ISLE Research Network

Search for research themes

Members of ISLE can choose to create a brief profile of their current research activities for publication on our website. Each profile may contain up to 5 'themes', and each theme may include any number of keywords.

We aim for this page to be a showcase of research in English Linguistics. It will enable members to get in touch with others working on related research topics.

Use your own keywords or choose ISLE member / Linguist List keywords:

(Socio)Linguistic Effects across Political Borders

Long neglected as "unimportant" variation, political borders that cut across older dialect zones reveal interesting linguistic and sociolinguistic features that are very "real" for speakers

Broadcast English

I study the role of broadcast English on standardization of spoken language; in particular the role of the Advisory Committee on Spoken English of the BBC.

Standardization of the English language

The topic of my research is the history of normative English grammar, particularly its contacts with contemporary philosophy of language, rhetoric and poetics.

  • Expires after: 01-01-2525
  • Keywords: Standardization,Historical Linguistics,Historical Sociolinguistics,Language And Culture,Prescriptivism,Grammar Writing

19c grammars and grammar writing

I investigate British and American grammars, grammar writing and their influence on language change of the time, based on corpus studies and my collection of nineteenth-century grammars (CNG).

Variation and Change in English

Grammatical and phonological variation in past and present varieties of English; functional conditioning; based on linguistic corpora and text databases; with a focus on quantitative methodologies.

  • Expires after: 31-12-2030
  • Keywords: Alternations,Constraints On Variation,Corpus Linguistics,Diachronic Variation,Historical Linguistics,Language Change,Phonology,Quantitative Methods,Variationist Linguistics,World Englishes,Grammar

Language contact and grammatical change in early English

How much is early English syntax shaped by contact with Celtic and Norse? My Konstanz inaugural lecture (see link) gives an overview of some of my work on this so far.

Constructionalization

I seek to refine the relationship between constructionalization and constructional changes outlined in Traugott and Trousdale (2013)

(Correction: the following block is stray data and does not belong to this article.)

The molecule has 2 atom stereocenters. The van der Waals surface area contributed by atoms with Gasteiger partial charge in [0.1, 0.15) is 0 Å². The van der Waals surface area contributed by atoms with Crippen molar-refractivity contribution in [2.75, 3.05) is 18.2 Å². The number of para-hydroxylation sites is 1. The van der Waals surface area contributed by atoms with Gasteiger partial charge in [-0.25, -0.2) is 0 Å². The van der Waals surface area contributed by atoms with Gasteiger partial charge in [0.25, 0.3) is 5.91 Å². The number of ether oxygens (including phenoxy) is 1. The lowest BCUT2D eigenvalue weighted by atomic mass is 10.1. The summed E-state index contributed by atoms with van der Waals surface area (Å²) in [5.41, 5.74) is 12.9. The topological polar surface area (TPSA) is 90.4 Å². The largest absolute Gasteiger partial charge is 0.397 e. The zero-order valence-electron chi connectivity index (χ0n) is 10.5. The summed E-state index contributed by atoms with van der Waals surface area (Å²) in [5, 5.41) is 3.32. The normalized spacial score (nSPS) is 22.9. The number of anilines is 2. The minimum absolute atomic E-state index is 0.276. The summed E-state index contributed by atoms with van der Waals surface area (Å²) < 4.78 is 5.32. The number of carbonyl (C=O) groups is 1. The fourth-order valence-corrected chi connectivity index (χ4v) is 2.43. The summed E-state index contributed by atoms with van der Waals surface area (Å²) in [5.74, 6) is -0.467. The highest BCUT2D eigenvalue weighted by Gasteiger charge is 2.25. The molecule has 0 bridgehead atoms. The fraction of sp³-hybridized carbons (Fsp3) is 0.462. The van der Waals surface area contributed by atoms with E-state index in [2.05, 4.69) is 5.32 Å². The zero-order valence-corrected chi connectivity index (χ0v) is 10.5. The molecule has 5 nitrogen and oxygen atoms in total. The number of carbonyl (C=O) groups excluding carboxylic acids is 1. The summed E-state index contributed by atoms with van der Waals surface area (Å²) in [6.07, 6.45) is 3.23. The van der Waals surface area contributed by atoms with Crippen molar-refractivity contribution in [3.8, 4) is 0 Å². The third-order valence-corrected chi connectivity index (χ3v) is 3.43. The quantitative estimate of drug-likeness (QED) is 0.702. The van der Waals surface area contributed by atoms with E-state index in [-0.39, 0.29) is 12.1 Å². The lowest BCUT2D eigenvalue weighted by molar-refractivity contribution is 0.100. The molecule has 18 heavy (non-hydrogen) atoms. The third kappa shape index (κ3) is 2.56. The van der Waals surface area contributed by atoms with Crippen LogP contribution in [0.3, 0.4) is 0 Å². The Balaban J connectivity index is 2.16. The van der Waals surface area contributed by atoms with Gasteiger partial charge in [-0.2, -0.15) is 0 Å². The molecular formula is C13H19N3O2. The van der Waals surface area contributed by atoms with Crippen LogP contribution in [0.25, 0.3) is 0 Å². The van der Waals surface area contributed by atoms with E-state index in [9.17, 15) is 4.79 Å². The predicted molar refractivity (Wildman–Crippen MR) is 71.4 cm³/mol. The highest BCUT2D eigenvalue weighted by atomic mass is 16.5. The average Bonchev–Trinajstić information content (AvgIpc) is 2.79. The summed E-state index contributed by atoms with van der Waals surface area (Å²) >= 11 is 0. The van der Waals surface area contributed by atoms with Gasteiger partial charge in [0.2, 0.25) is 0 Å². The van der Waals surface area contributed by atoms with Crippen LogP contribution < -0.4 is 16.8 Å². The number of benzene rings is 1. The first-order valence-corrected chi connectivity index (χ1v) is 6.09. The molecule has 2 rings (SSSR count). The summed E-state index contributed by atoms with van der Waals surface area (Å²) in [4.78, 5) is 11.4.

• Expires after: 01-09-2021
  • Keywords: Historical Linguistics

Verb-second

When the verb does and doesn't come second.

  • Website: walkden.space/research.html
  • Expires after: 01-07-2021
  • Keywords: Syntax,Historical Linguistics,Corpus Linguistics,Old English,Middle English,Historical Syntax,Grammar

Null subjects

Is the subject expressed, or not?

  • Website: walkden.space/research.html
  • Expires after: 01-07-2021
  • Keywords: Syntax,Corpus Linguistics,Historical Linguistics,Old English,Historical Syntax,Grammar

Constraints on syntactic variation: noun phrases in early Germanic languages

The project (2017-2020) focuses on noun phrase word order in Old English, Old Norse (Old Icelandic and Old Norwegian), Old Swedish, Old High German, Old Saxon, and Gothic.

Information structure and word order change in Germanic and Romance languages

Completed project (2010-2014), which dealt with information structure in Old English, Old Norse, Old High German, Old French, Old Spanish, Classical Portuguese. It is a topic I am still interested in.

Language Mixing in Medieval England

The project investigates language mixing in historical documents from medieval England. Its results contribute mainly to syntaxctic theory, comparative hsitorical linguistics and digital humanities

Transforming Early English

Historical pragmatics offers a powerful explanatory paradigm for the formal changes medieval English and Scots texts undergo as they are transmitted across time and space

  • Expires after: 31-07-2020
  • Keywords: English Historical Linguistics,History Of Scots,Philology,Historical Pragmatics,Written Language

Social embedding of neologisms in the history of English

Tracking new words using historical corpora, OED & HT: who used neologisms, how they spread, what kinds of semantic fields and social meanings they were associated with and how this changed over time.